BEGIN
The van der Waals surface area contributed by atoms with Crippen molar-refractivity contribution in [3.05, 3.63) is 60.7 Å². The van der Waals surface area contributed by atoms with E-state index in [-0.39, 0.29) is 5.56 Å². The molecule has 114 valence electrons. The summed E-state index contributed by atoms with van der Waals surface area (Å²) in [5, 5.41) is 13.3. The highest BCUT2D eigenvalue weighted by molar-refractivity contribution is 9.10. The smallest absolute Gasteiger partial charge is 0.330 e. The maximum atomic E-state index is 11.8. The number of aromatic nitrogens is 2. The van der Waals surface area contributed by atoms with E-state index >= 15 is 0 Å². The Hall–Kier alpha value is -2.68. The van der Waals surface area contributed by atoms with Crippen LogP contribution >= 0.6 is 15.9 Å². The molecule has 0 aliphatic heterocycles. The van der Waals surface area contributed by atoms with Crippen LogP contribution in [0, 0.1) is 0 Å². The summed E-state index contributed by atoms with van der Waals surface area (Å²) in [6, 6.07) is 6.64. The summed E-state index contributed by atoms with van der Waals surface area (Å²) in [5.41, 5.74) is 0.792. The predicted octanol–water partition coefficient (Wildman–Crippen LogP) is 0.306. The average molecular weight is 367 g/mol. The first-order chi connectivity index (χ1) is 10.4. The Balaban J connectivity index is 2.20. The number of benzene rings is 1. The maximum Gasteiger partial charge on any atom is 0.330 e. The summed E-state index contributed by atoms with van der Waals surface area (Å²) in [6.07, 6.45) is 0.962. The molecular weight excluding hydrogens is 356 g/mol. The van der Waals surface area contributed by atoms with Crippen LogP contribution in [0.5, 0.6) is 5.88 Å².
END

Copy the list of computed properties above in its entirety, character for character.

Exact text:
The van der Waals surface area contributed by atoms with Crippen molar-refractivity contribution in [3.05, 3.63) is 60.7 Å². The van der Waals surface area contributed by atoms with E-state index in [-0.39, 0.29) is 5.56 Å². The molecule has 114 valence electrons. The summed E-state index contributed by atoms with van der Waals surface area (Å²) in [5, 5.41) is 13.3. The highest BCUT2D eigenvalue weighted by molar-refractivity contribution is 9.10. The smallest absolute Gasteiger partial charge is 0.330 e. The maximum atomic E-state index is 11.8. The number of aromatic nitrogens is 2. The van der Waals surface area contributed by atoms with E-state index >= 15 is 0 Å². The Hall–Kier alpha value is -2.68. The van der Waals surface area contributed by atoms with Crippen LogP contribution >= 0.6 is 15.9 Å². The molecule has 0 aliphatic heterocycles. The van der Waals surface area contributed by atoms with Crippen LogP contribution in [0, 0.1) is 0 Å². The summed E-state index contributed by atoms with van der Waals surface area (Å²) in [6, 6.07) is 6.64. The summed E-state index contributed by atoms with van der Waals surface area (Å²) in [5.41, 5.74) is 0.792. The predicted octanol–water partition coefficient (Wildman–Crippen LogP) is 0.306. The average molecular weight is 367 g/mol. The first-order chi connectivity index (χ1) is 10.4. The Balaban J connectivity index is 2.20. The number of benzene rings is 1. The maximum Gasteiger partial charge on any atom is 0.330 e. The summed E-state index contributed by atoms with van der Waals surface area (Å²) in [6.07, 6.45) is 0.962. The molecular weight excluding hydrogens is 356 g/mol. The van der Waals surface area contributed by atoms with Crippen LogP contribution in [0.5, 0.6) is 5.88 Å².